Senior elected to national SPJ seat
|Posted Nov. 10, 2006|
Pledging to change the way student chapters boost membership, along with other goals, John Patrick won the constituents over and was recently elected campus representative to the national Society of Professional Journalists.
Patrick, a senior journalism and speech communications major at the University of La Verne, ran against three other students at the organization’s national convention in Chicago in August.
Patrick said his second major, speech communications, gave him an edge over the other candidates.
“I spoke about a need to change how the Society is presented to prospective members,” Patrick said. “They really liked it.”
In his campaign speech Patrick spoke of the need to highlight the Society’s ideology, more than the industry connections that come with being a national member.
He also spoke of the need to have better communication among student chapters and between past and current chapter leaders.
As one of two campus representatives, Patrick’s duties include traveling to SPJ student chapters and regional SPJ conventions throughout the country and attending national SPJ Board of Directors meetings among other activities.
He will also serve on committees along with 23 other national board members throughout the year.
“I am delighted that every time all of that happens, the name of the University of La Verne will be attached to his title,” George Keeler, professor of journalism and faculty adviser of the University of La Verne’s student SPJ chapter, said in an e-mail. “He will be meeting regularly with leading publishers, station owners and media executives. And when he does, so will the University of La Verne.”
Patrick said he had a great experience running for this post, and that he hopes he will have a lasting beneficial impact.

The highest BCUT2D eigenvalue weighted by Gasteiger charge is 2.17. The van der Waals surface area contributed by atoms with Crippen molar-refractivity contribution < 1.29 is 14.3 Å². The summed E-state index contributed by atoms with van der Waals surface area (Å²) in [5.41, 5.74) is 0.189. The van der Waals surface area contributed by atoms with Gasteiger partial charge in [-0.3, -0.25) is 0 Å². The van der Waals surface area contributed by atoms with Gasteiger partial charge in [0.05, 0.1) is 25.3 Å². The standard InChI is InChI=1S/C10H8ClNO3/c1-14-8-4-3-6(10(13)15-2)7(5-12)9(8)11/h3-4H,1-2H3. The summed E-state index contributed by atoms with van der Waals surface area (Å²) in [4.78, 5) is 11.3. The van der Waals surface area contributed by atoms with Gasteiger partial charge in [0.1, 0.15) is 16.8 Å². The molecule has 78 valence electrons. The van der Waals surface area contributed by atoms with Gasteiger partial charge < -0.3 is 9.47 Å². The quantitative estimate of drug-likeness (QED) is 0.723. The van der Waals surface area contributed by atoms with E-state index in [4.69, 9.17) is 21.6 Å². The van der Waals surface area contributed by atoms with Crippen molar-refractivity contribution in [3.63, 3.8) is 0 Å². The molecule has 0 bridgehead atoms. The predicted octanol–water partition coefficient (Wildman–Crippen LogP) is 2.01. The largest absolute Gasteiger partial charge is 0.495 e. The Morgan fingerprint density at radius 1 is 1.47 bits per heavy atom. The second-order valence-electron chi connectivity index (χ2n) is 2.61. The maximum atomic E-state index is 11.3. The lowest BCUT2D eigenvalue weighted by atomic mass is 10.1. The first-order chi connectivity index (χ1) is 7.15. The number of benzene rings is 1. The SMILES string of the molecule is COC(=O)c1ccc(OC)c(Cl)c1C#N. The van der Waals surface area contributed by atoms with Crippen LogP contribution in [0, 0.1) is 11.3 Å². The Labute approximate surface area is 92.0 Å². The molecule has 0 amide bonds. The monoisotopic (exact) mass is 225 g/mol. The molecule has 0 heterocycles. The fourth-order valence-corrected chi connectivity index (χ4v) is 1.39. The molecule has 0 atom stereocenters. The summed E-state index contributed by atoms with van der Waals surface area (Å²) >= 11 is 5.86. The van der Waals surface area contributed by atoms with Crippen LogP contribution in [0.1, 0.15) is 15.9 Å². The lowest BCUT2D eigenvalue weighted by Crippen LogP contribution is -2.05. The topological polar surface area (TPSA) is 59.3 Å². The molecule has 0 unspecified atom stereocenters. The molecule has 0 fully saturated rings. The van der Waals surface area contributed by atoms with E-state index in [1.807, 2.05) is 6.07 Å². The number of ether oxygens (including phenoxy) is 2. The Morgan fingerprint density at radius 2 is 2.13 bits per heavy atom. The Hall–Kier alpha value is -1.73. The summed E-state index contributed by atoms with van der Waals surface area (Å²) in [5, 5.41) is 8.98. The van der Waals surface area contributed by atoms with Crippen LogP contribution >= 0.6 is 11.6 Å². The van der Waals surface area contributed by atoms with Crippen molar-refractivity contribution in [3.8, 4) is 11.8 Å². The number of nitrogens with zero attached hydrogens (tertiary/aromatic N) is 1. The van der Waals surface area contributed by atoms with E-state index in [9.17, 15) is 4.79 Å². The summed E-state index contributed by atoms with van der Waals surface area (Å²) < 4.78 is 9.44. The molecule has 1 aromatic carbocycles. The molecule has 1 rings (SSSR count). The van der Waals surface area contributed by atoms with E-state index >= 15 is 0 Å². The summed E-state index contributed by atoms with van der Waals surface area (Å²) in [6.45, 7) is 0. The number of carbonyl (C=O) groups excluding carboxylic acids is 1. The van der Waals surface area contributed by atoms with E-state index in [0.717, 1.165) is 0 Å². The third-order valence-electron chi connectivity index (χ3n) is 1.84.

“I want to change the way we sell SPJ to prospective members,” Patrick said.
“We can talk about networking opportunities, but they are not the only important issue. The important thing is the overall ideology. For example, when you go to church, you don’t just go there to meet new people. People go to church because of the ideology that is behind all that.”
Patrick said he is looking forward to serving and helping chapters all across the nation
“I think he is making a very solid campus representative,” said Paul McAfee, regional director for SPJ’s Region 11, which encompasses California, Arizona, Nevada and other western states. “He is informed about the issues that matter to student journalist.”
Being a part of the national board will give Patrick the ability to make policies that will help student journalists deal with issues that matter to them – from access to records, campus crime and safety to free speech on campus, McAfee said.
SPJ, America’s oldest and largest journalism advocacy organization, was founded in 1909 as Sigma Delta Chi.
Its goal is to promote and protect the free practice of journalism.
Currently, the society has more than 10,000 members.
It is also committed to educating and inspiring current and future journalists.
“One of my major projects for the year is a user’s guide for chapter presidents,” Patrick said.
“The loss of knowledgeable students to graduation is pandemic for many students chapters,” he added.
He knows this first hand as he felt unprepared when he took over as president of the University of La Verene chapter for the 2005-2006 academic year.
“I want to give new presidents the tools to run their chapters successfully from the start,” Patrick said.
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